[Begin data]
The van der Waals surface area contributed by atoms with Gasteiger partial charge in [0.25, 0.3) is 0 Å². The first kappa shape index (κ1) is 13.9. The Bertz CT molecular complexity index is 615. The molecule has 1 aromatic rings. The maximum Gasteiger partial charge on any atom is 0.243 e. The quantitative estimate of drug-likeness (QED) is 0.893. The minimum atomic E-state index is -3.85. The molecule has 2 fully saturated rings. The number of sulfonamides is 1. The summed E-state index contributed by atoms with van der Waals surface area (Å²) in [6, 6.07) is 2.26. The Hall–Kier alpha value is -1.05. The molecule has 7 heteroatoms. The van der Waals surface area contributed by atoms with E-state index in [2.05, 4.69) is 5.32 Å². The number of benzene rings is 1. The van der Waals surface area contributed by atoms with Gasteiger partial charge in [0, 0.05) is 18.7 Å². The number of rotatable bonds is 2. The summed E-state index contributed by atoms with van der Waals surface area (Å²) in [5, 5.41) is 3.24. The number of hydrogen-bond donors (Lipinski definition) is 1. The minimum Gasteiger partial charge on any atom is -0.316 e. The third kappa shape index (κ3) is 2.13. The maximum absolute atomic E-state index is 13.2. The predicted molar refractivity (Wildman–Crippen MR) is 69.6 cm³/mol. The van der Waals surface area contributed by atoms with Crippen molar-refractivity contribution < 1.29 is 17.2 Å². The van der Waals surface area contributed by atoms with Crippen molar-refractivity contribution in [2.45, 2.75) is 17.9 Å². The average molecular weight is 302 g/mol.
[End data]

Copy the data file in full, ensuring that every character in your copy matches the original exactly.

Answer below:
The van der Waals surface area contributed by atoms with Gasteiger partial charge in [0.25, 0.3) is 0 Å². The first kappa shape index (κ1) is 13.9. The Bertz CT molecular complexity index is 615. The molecule has 1 aromatic rings. The maximum Gasteiger partial charge on any atom is 0.243 e. The quantitative estimate of drug-likeness (QED) is 0.893. The minimum atomic E-state index is -3.85. The molecule has 2 fully saturated rings. The number of sulfonamides is 1. The summed E-state index contributed by atoms with van der Waals surface area (Å²) in [6, 6.07) is 2.26. The Hall–Kier alpha value is -1.05. The molecule has 7 heteroatoms. The van der Waals surface area contributed by atoms with E-state index in [2.05, 4.69) is 5.32 Å². The number of benzene rings is 1. The van der Waals surface area contributed by atoms with Gasteiger partial charge in [0, 0.05) is 18.7 Å². The number of rotatable bonds is 2. The summed E-state index contributed by atoms with van der Waals surface area (Å²) in [5, 5.41) is 3.24. The number of hydrogen-bond donors (Lipinski definition) is 1. The minimum Gasteiger partial charge on any atom is -0.316 e. The third kappa shape index (κ3) is 2.13. The maximum absolute atomic E-state index is 13.2. The predicted molar refractivity (Wildman–Crippen MR) is 69.6 cm³/mol. The van der Waals surface area contributed by atoms with Crippen molar-refractivity contribution < 1.29 is 17.2 Å². The van der Waals surface area contributed by atoms with Crippen molar-refractivity contribution in [2.45, 2.75) is 17.9 Å². The average molecular weight is 302 g/mol.